In today’s blog, I’ll share a simple, traditional group coaching structure with you. It’s simple and traditional because IT WORKS! It’s a structure that helps people focus on the work they’re doing.

Try this simple structure in your first group coaching programs.


The first session is designed to achieve 3 goals:
Establish trust
Review the guidelines of the group
Help everyone get to know each other and start bonding

This kickoff session can be a little longer than the rest of the sessions.  If your sessions are planned for 60 minutes, you might make this one 90 minutes.

Here’s a recommended agenda for the kick off session. You can also grab this and all the session agendas by popping your email in below.

  1. Share the agenda for the session
  2. Welcome + introduce yourself as the coach (share a story!)
  3. Group introductions + icebreaker
  4. Review “What is Coaching”
  5. Review group guidelines
  6. Have everyone share their intention for the program
  7. Wrap up with an easy assignment for next session (something they can do to prepare, or to get in the group mindset)


I recommend following a consistent structure for each of the subsequent sessions. We want people focused on the work, not anxious about what’s coming up in the group. Unpredictable structures take the attention off the clients and the work they’re doing. So keep it simple and keep it the same, week after week.

An agenda for subsequent sessions might fill 60 minutes as follows:

  1. Share the agenda for the session (people like to know what’s coming up, so give them a quick “Here’s what we’re going to do today”
  2. Give everyone an opportunity to share about what’s come up for them in the time between sessions
  3. OPTIONAL: Introduce a topic, exercise, tool, or bit of teaching.
  4. Give the group time to work through the tool or exercise (it is OK to have quiet time while people work through this, or you can break them into pairs)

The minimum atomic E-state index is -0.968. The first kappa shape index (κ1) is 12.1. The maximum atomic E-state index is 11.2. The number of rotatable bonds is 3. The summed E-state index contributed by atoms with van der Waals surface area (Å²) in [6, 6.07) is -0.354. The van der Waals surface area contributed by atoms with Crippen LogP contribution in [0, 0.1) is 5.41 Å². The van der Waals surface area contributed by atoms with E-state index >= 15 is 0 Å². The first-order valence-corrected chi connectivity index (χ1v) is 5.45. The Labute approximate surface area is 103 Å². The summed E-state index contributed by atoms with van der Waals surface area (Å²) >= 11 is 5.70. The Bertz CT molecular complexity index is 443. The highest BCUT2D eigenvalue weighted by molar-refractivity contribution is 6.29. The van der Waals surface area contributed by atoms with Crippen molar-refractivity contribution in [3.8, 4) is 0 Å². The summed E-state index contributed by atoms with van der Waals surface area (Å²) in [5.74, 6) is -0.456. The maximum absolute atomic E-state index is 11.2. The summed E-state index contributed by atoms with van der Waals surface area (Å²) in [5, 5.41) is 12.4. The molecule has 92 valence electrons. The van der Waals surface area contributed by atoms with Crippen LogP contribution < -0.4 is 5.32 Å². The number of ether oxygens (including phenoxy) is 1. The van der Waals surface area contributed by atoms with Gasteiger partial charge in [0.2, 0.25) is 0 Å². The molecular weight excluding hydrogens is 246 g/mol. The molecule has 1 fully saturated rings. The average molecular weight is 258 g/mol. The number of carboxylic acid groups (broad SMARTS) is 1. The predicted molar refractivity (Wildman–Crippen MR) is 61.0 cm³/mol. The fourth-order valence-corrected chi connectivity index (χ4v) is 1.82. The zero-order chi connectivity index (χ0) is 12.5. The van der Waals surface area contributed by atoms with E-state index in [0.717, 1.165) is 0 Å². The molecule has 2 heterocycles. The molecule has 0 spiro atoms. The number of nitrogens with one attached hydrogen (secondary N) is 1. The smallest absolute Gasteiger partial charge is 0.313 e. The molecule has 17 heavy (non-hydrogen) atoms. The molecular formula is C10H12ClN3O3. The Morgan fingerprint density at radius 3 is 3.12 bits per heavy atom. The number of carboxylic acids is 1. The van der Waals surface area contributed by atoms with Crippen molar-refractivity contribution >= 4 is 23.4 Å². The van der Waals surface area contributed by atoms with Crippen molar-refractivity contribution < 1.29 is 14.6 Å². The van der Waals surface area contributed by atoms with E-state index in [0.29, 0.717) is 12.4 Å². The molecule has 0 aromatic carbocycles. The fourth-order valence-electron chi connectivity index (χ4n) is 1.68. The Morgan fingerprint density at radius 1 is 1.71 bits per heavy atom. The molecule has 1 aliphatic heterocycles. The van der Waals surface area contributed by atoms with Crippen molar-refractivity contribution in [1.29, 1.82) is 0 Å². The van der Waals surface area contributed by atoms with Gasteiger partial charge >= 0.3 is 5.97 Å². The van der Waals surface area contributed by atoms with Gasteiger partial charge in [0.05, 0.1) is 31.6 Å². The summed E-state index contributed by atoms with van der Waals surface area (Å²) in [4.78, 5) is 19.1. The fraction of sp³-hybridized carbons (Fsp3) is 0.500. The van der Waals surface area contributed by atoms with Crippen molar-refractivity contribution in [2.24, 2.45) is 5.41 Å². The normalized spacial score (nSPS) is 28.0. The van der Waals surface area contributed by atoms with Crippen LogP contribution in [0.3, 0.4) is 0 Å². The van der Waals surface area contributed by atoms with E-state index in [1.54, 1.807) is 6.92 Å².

5. Coaching time!
    1. Hotseat coaching: Each participant will get X amount of minutes on a rotating basis. Mary + Joe get coached in session 1; John + Matilda in session 2, and so forth
    2. Open coaching: Whoever wants to speak up, speaks up and gets coached. The coach uses time management to make sure whoever wants to speak up gets a turn
    3. Laser Coaching: Each group member gets 5-7 minutes or so to be coached around something specific
  6. Wrap up: Review major themes or takeaways + co-create, or give an assignment
Grab your free guide!


Like the kick off session, the final session is an opportunity to seal up the container, so to speak. It’s like the final day of sleepaway camp! Everyone exchanges numbers, seals their bonds, talks about all the ways that camp has changed their lives forever. 

It’s the same in your group! This is a time to celebrate wins and ask the participants to talk about the ways their lives are now different, compared to when they enrolled in your group.

This can also be an opportunity to talk about next steps for individuals who want to enroll in a 1:1 coaching package with you.

There are infinite ways to seal up a container. Here’s one agenda to borrow:

  1. Share the agenda for the session
  2. Give everyone a chance to share what’s happened for them since last week
  3. Give everyone time to think about where they were when they joined the group (and share)
  4. Give everyone time to think about their Top 2 takeaways + ways that their lives have changed (and share)
  5. Optional: Have them create a specific action + accountability plan for keeping those changes alive, and give the group a fun way to reconnect in a month after the group has ended (e.g. a video conference or group phone call)
  6. End with reading a passage or poem that relates to your group or expresses the wins that your group has experienced
  7. Exchange contact information for those who wish to stay in touch

This traditional group coaching structure allows space for the group to dive deep into the topic around which you are coaching.  In no time, you’ll be creating transformative groups that fill your practice with clients who come back to you again and again!